My Myprotein vs Optimum Nutrition Gold Standard Comparison

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MyProtein vs Optimum Nutrition - heydayDo featured image

In this Myprotein vs Optimum Nutrition article, I’ll share my in-depth comparison between Myprotein’s Impact Whey Isolate and O.N’s Gold Standard Whey.

We’ll be taking a detailed look at how they stack up against each other in terms of their ingredients, nutritional value, cost, taste, buyer’s ratings, & more.

The two flavors I bought for this article are Myprotein’s Chocolate Brownie and Optimum Nutrition’s Gold Standard Double Rich Chocolate, though I’ve drank several flavors from each brand over the years.

test tubes red - heydayDo icon

Science resources included

As is my custom here on heydayDo, I will provide links to all of the relevant sports science & medical resources, clinical studies, and nutritional data used in this article.


Table of Contents show

Summary – So who’s better, Myprotein or O.N.?

They have things in common, but in my case Myprotein comes out ahead for several reasons:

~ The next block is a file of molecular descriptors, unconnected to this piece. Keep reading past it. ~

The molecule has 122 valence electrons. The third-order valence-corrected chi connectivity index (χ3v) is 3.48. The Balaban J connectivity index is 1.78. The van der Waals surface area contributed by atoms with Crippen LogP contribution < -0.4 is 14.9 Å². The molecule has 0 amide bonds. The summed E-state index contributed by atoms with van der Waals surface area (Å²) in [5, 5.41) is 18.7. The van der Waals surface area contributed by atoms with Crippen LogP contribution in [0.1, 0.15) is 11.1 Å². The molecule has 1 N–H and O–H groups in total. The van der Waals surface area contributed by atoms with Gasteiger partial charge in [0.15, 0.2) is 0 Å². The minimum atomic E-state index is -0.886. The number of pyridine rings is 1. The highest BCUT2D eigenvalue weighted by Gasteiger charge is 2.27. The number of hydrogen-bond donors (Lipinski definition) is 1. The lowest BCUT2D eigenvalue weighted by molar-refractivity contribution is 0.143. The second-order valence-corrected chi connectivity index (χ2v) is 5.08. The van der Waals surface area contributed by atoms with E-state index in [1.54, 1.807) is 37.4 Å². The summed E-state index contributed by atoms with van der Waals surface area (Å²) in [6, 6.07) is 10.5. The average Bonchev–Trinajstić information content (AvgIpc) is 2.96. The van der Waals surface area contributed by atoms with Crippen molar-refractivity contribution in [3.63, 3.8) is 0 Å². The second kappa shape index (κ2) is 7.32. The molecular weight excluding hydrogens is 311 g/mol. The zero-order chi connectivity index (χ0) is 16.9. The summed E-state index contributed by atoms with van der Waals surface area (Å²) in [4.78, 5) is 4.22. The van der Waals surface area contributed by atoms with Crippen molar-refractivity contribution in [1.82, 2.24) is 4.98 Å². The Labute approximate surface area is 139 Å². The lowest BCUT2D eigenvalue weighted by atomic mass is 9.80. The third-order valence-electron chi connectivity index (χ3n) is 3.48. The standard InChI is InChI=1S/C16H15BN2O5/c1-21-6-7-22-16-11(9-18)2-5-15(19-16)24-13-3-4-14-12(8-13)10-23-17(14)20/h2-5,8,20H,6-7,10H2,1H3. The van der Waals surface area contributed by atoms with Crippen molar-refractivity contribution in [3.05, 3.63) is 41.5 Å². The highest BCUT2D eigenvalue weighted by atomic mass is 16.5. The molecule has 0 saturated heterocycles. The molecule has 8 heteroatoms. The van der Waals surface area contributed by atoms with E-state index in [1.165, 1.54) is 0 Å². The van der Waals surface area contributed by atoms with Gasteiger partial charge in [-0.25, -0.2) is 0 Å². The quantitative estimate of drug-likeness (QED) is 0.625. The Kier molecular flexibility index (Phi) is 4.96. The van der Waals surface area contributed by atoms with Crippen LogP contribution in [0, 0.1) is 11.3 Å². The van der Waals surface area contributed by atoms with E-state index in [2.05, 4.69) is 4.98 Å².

• Myprotein’s whey isolate is usually cheaper** than O.N’s Gold Standard whey;
  • Myprotein has unflavored versions for both their Impact Whey & their Impact Whey Isolate, but Optimum Nutrition doesn’t sell an unflavored Gold Standard whey product;
  • Myprotein’s unflavored whey isolate powder is 90% protein by weight, while Gold Standard powders range from 73%-77%;
  • Myprotein’s Impact whey isolate has higher amounts of Essential Amino Acids than Gold Standard whey;
  • Gold Standard whey has 3 times as much sodium as Myprotein Impact Whey Isolate;
  • Some Gold Standard flavors have quite a few artificial chemicals added to them.

** – When purchased on Myprotein’s website.


Myprotein Impact Whey Isolate and Optimum Nutrition Gold Standard Whey have some similarities in terms of:

  • ingredients
  • protein provided per serving
  • amino acids profile
  • artificial sweeteners
  • certain other additives

There are only slight variations in those categories, such as:

*Myprotein uses sunflower lecithin as its emulsifier, ON’s Gold Standard uses soy lecithin.

*Myprotein has the additional ingredients modified food starch, salt, & the artificial sweetener sucralose. Optimum Nutrition uses food starch & sucralose in some of their flavors, just not in this Double Rich Chocolate.